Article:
Philip B. Crosby: Four Absolutes of Quality Management and 14-Step Quality Improvement Plan

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Mohammad Za
id
http://iso-qms.blogspot.com/
Philip B. Crosby: Four Absolutes of
Quality Management and 14-Step Quality
Improvement Plan

Crosby's views on quality fall in the first category. In his view, quality is conformance
to requirements. For this purpose, he states that it is necessary to translate
requirements into measurable product or service characteristics. With requirements
stated in terms of numerical specifications, one can measure the characteristics of a
product (e.g., diameter of a hole) or service (e.g., customer service response time) to
see if it is high quality.

In essence, this means that each requirement must be clear and unambiguously
stated, and its outcome verifiable, so that it can be determined unequivocally
whether the requirement has been satisfied.

One of Crosby's main contributions to quality was a set of four absolutes of quality
management that provide insight into his quality philosophy. The following summary
of his four absolutes is taken from the American Society for Quality:

1. Quality has to be defined as conformance to requirements, not as goodness
or elegance. Management must establish requirements, supply the
wherewithal, and encourage and help employees to get the job done. The
basis of this policy is "Do it right the first time."

2. The system for assuring quality is prevention, not appraisal. The first step to
defect and error prevention is to understand the process* by which a product
is produced. When a defect occurs, discovery and elimination are top
priorities. Prevention is a knowledge issue for quality-focused workers.

3. The performance standard must be zero defects, not "that's good enough."
The only performance standard that makes sense for "do it right the first time"
is zero defects. Zero defects needs to be a performance standard for
everyone in the company, from top management to workers on the line.


Mohammad Za
id
http://iso-qms.blogspot.com/
4. The measurement of quality is the price of nonconformance, not indices. A
dollar figure can be established for the cost of quality (COQ) by determining
the dif erence between the price of nonconformance and the price of
conformance. The price of nonconformance is the expense of doing things the
wrong way, and can account for 20 to 35% of revenues. Price of conformance
is the cost of doing things right -- typical y 3 to 4%. Managers should spend
time identifying where cost of quality is occurring and address what makes it
occur.

Built on top of his four absolutes of quality management is Crosby's 14-step road
map for quality improvement in an organization:

Management Commitment:
Give clearly visible signals that management is commit ed to quality throughout the
organization.

Quality Improvement Team:
Set up quality improvement teams with senior representatives from each department
to demonstrate high-level commitment.

Quality Measurement:
Measure processes to determine where current and potential quality problems lie.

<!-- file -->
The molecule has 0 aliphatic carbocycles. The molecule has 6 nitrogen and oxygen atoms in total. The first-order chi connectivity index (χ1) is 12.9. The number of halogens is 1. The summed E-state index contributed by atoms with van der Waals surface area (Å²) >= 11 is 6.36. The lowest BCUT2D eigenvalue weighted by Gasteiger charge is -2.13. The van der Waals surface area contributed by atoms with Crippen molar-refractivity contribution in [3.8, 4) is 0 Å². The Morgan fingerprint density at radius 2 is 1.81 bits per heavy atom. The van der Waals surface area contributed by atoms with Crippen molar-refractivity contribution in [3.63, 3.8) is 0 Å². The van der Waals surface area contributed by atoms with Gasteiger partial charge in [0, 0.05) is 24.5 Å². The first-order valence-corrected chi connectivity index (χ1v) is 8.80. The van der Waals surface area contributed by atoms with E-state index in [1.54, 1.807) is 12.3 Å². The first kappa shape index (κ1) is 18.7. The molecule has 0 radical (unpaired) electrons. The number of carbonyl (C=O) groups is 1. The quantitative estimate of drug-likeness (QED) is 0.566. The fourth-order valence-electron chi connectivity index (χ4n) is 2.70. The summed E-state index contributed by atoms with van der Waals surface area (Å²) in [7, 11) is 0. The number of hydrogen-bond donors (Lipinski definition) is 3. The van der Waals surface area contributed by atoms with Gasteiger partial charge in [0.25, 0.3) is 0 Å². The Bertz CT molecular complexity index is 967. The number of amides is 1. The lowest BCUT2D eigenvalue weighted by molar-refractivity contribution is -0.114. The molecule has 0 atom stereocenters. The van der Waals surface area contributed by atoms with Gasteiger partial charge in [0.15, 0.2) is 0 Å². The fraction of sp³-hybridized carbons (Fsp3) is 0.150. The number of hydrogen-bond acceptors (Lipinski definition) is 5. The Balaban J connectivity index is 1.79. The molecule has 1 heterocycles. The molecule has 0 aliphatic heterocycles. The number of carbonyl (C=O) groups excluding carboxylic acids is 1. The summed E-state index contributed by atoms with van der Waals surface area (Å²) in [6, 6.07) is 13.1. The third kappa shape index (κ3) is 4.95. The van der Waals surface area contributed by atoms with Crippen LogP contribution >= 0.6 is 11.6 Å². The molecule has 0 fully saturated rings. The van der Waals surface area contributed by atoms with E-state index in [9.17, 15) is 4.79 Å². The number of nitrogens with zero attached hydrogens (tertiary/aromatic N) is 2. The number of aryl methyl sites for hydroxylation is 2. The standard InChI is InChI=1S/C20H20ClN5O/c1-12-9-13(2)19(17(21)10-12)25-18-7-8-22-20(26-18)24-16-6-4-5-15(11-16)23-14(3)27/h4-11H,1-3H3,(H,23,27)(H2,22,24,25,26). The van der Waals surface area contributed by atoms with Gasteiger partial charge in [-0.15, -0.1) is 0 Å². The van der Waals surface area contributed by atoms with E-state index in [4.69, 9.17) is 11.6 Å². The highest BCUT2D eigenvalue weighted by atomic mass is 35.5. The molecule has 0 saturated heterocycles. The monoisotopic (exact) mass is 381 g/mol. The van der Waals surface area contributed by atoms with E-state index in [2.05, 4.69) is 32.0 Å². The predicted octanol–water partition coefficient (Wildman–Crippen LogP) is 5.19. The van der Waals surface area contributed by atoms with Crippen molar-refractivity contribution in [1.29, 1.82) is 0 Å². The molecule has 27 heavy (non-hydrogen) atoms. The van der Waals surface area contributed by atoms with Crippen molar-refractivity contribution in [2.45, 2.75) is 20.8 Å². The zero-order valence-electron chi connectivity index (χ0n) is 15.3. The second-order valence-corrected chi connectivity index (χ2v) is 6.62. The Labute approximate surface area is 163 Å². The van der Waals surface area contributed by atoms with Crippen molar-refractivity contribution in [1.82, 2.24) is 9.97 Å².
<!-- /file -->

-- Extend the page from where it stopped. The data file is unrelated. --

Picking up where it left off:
Cost of Quality:
Evaluate the cost of quality, and explain its use as a management tool.

Quality Awareness:
Raise the quality awareness and personal concern of every employee.

Corrective Action:
Ensure a system is in place for analyzing defects in the system and applying simple
cause-and-effect analysis to prevent recurrence.


Mohammad Za
id
http://iso-qms.blogspot.com/
Zero Defects Planning:
Look for business activities to which zero defect logic should be applied.

Supervisor Training:
Educate and train supervisors on their roles and responsibilities in the quality
improvement process.

Zero Defects Day:
Hold a Zero Defects Day to show everyone there has been a change, and to reaf irm
management commitment.

Goal Setting:
Encourage individuals to establish improvement goals for themselves and their
groups.

Error Cause Removal:
Encourage employees to communicate to management the obstacles they face in
attaining their improvement goals.

Employee Recognition:
Recognize and appreciate individual and team efforts for quality improvement.

Quality Councils:
Establish Quality Councils to discuss quality matters on a regular basis.

Repeat the Cycle of Improvement:
Do it all over again and emphasize that the quality improvement process never ends.





Mohammad Za
id
http://iso-qms.blogspot.com/

For A rticle on Q uality visit my blog http:/ / iso-qms.blogspot.com/
Link to Previous A rticles
1. Benefits of Implementing a QMS
2. IS TQM A TOTAL SOLUTION?
3. ISO List
4. Twelve Obstacles to Implementing Quality
5. Quality Control Tools
6. PDCA Cycle
7. Top Quality Gurus
8. Quality management system - Summary of requirements
9. Dif erence between Quality Assurance and Quality Control
10. What is ISO 9000?
11. Quality Glossary - A to Z
12. The Quality Control Audit - By Kaoru Ishikwa
13. The eight principles of quality management
14. Executive Summary of the 14 Toyota Way Principles
15. Toyota Production System

For suggestions & feedback contact me at [email protected]

Document Outline

  • 0TUBenefits of Implementing a QMSU0T
  • 0TUIS TQM A TOTAL SOLUTION?U0T
  • 0TUISO List
  • UTwelve Obstacles to Implementing Quality
  • UQuality Control Tools
  • UPDCA Cycle
  • UTop Quality Gurus
  • UQuality management system - Summary of requirements
  • UDifference between Quality Assurance and Quality Control
  • UWhat is ISO 9000?
  • UQuality Glossary A to Z
  • UThe Quality Control Audit - By Kaoru Ishikwa
  • UThe eight principles of quality management
  • UExecutive Summary of the 14 Toyota Way Principles
  • UToyota Production System